Is the traditional office dead? 10 truths about working-from-home

Is the office experience dead? This post discusses the benefits of the work-from-home model and how employers can finally gain the cost benefits of no real estate.

Most employers hate the idea of going virtual, but companies in Canada increasingly choose to shrink their real estate footprint and adopt work-from-home.

But who watches the staff? Are they working or running errands? I’m here to tell you that it’s time to let go of traditional concerns. Technology solves many issues with a virtual workforce. An entire sub-segment of the industry devotes itself to enabling mobile workers to be efficient, effective, and connected.

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Employees working remotely have diverse needs. The “6 Common Types of Remote Workers” ebook identifies six types of remote workers and how to support them with a secure and adaptable infrastructure. (Requires registration) Link here.

 

 

 

 

10 truths about working-from-home

  1. It started in the 90s
  2. It’s very popular
  3. It improves morale
  4. It’s weather-sensitive
  5. Its’ family-friendly
  6. It gets us out of jams
  7. It cuts down noise
  8. It attracts top talent
  9. It’s not automatically secure
  10. It’s easy to try

 

1. It started in the 90’s

Working this way is not new. Fueling a dotcom revolution, garages and basements made it affordable for startups to launch their ecommerce business. Dotcom entrepreneurs challenged the business status quo.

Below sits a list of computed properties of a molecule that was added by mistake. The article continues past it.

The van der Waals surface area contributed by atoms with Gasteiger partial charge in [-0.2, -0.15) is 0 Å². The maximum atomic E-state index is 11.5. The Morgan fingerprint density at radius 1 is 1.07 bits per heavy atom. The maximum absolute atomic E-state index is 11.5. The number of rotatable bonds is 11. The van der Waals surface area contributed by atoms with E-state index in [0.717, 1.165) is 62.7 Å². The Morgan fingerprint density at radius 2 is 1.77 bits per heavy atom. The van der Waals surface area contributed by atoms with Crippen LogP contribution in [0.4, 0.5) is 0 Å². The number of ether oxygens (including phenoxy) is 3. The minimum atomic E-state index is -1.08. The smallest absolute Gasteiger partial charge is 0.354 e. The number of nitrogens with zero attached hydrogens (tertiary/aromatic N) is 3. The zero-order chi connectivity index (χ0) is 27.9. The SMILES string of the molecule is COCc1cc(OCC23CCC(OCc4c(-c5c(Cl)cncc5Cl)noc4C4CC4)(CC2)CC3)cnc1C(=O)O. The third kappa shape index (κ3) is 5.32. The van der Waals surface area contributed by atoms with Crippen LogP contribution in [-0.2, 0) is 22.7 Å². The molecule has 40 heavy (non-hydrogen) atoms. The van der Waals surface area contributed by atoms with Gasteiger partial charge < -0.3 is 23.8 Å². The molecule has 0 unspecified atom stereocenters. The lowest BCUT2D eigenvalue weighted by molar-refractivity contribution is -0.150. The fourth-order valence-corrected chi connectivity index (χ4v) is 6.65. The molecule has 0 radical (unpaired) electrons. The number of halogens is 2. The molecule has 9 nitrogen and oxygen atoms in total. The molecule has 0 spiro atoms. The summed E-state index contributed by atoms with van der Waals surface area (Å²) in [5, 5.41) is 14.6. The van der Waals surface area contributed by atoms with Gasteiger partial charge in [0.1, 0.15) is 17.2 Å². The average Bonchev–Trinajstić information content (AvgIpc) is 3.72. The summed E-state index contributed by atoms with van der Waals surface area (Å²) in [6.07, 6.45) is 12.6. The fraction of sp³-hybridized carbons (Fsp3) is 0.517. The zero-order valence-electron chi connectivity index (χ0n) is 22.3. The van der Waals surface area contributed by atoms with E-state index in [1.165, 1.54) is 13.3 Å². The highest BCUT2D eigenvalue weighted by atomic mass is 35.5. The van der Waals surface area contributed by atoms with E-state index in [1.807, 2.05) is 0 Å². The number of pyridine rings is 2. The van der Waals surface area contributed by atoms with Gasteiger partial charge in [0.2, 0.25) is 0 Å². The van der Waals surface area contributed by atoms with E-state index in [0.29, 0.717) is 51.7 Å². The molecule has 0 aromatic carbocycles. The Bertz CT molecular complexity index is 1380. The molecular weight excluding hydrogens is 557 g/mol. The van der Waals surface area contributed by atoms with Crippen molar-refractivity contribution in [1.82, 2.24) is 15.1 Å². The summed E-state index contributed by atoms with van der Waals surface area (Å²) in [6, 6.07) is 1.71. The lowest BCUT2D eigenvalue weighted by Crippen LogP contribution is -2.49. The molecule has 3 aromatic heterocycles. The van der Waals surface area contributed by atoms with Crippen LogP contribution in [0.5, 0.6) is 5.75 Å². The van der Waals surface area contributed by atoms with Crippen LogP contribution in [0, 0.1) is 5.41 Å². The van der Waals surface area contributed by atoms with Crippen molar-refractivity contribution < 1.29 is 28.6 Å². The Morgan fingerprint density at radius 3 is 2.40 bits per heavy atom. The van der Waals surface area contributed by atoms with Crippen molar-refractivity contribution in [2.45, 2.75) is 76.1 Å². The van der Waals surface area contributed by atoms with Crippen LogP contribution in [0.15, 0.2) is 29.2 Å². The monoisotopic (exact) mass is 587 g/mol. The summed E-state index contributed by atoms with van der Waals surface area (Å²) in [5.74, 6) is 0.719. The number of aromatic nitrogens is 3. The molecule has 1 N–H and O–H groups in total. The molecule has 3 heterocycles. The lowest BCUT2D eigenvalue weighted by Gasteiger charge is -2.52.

Employees worked long hours for a piece of the dotcom pie. Equity deals, trendy warehouse style offices, office day care, and yes, working from home all became the norm in the new work paradigm.

2. It’s very popular

According to StatsCan, over a million Canadian employees (not self-employed) work from home either part-time or full-time. And that number’s growing. Along with ecommerce, the tech bloom of the early new millennium delivered tools like laptops, tablets, email, and smartphones, all of which further enabled people to work virtually.

3. It improves morale

You might find that morale improves after implementing a work-from-home program. Keep in mind that happy employees take fewer sick days and stay longer in their roles.

Structure regular points of contact like a weekly status meeting and productivity scorecards to monitor staff working remotely.

You may need a permanent contingent in the office to operate your business. Nevertheless, depending on your company size, job sharing might offer flexible schedules to employees normally offered few perks.

4. It’s weather-sensitive

When the sun shines brightly or yet another snowstorm rolls in, employees just call in sick. But there’s no need for that. Your work-from-home program can allow for weather days, good and bad. This work-around can help you recover otherwise lost productivity.

5. It’s family-friendly